IFB pastors and churches are politically right-wing. If a survey were conducted with IFB adherents, I suspect surveyors would find that church members overwhelmingly voted for Donald Trump, and are anti-abortion, anti-LGBTQ, anti-same sex marriage, and very much in favor of returning prayer and Bible reading to public school classrooms (even though many of them either home school or have their children enrolled in Christian schools). In earlier years, the IFB church movement believed there was a strict separation of church and state. Today, many IFB pastors and churches no longer believe the wall of separation exists, and that the United States is a Christian nation — a country chosen by God. This thinking can be traced back to the late 1970s when IFB megachurch pastor Jerry Falwell, along with Paul Weyrich, started the Moral Majority. Since then, scores of IFB pastors have used their pulpits to advance certain (almost always Republican) political policies and candidates.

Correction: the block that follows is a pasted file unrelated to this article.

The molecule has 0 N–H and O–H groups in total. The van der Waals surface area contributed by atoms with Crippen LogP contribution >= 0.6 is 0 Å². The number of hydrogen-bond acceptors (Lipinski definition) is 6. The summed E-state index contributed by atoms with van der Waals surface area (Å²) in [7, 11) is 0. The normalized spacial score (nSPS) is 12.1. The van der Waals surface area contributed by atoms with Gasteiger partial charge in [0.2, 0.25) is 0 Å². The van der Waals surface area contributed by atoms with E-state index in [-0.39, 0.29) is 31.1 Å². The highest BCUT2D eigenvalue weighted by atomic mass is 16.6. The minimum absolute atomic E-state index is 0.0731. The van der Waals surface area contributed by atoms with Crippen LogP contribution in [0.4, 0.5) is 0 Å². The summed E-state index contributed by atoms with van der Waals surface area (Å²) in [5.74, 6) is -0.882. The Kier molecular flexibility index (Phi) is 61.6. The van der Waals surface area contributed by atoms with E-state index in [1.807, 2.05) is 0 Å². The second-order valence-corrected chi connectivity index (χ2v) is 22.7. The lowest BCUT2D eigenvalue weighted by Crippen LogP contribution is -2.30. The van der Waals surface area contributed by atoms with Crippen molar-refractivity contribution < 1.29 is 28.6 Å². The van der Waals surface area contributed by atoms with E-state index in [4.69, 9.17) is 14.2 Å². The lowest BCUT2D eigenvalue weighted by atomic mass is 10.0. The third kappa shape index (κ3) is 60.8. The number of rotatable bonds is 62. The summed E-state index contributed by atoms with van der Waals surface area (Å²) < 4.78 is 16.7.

Bruce, I thought this post was about why IFB preachers (and many within their congregations) don’t have peaceful, contented lives. It is, but I felt it necessary to show how IFB pastor think and view the world before explaining why so many of them lack peace and contentment in their lives. If the IFB church movement is anything, it is anti-culture. IFB pastors see themselves as prophets or watchmen on the walls, warning all who will listen that God is real, the Bible is true, and hell awaits all those who reject the IFB way, truth, and life. IFB preachers think it is their duty to wage war against Satan and the enemies of God. I can only imagine how hysterical IFB preachers are over LGBTQ acceptance, same-sex marriage, and the increasing prominence of atheism. Anything that challenges their beliefs must be refuted and turned back. Add to this the internecine warfare IFB churches are famous for, and it should come as no surprise that pastors find themselves constantly battling the “forces of darkness and evil.” Every dawn brings a new day with new battles that must be fought. Not only must IFB preachers wage war against Satan, cults, false Christianity, liberalism, and secularism, they must also fight against those in their own movement who want to make IFB churches more “worldly.”